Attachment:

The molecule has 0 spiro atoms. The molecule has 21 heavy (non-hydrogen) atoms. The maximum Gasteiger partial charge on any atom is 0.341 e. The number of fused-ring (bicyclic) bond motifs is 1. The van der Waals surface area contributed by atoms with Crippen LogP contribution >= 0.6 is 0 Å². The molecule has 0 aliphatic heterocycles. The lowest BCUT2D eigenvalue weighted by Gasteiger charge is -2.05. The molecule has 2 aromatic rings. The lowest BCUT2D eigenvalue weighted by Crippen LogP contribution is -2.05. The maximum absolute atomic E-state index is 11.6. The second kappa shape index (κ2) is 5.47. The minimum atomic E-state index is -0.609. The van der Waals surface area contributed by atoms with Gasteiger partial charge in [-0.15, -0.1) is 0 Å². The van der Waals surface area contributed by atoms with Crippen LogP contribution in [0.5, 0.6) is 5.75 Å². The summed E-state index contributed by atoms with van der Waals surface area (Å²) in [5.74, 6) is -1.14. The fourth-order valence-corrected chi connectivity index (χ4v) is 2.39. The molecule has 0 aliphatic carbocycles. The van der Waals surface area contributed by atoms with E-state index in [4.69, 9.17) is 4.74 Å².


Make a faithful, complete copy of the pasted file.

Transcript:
The molecule has 0 spiro atoms. The molecule has 21 heavy (non-hydrogen) atoms. The maximum Gasteiger partial charge on any atom is 0.341 e. The number of fused-ring (bicyclic) bond motifs is 1. The van der Waals surface area contributed by atoms with Crippen LogP contribution >= 0.6 is 0 Å². The molecule has 0 aliphatic heterocycles. The lowest BCUT2D eigenvalue weighted by Gasteiger charge is -2.05. The molecule has 2 aromatic rings. The lowest BCUT2D eigenvalue weighted by Crippen LogP contribution is -2.05. The maximum absolute atomic E-state index is 11.6. The second kappa shape index (κ2) is 5.47. The minimum atomic E-state index is -0.609. The van der Waals surface area contributed by atoms with Gasteiger partial charge in [-0.15, -0.1) is 0 Å². The van der Waals surface area contributed by atoms with Crippen LogP contribution in [0.5, 0.6) is 5.75 Å². The summed E-state index contributed by atoms with van der Waals surface area (Å²) in [5.74, 6) is -1.14. The fourth-order valence-corrected chi connectivity index (χ4v) is 2.39. The molecule has 0 aliphatic carbocycles. The van der Waals surface area contributed by atoms with E-state index in [4.69, 9.17) is 4.74 Å².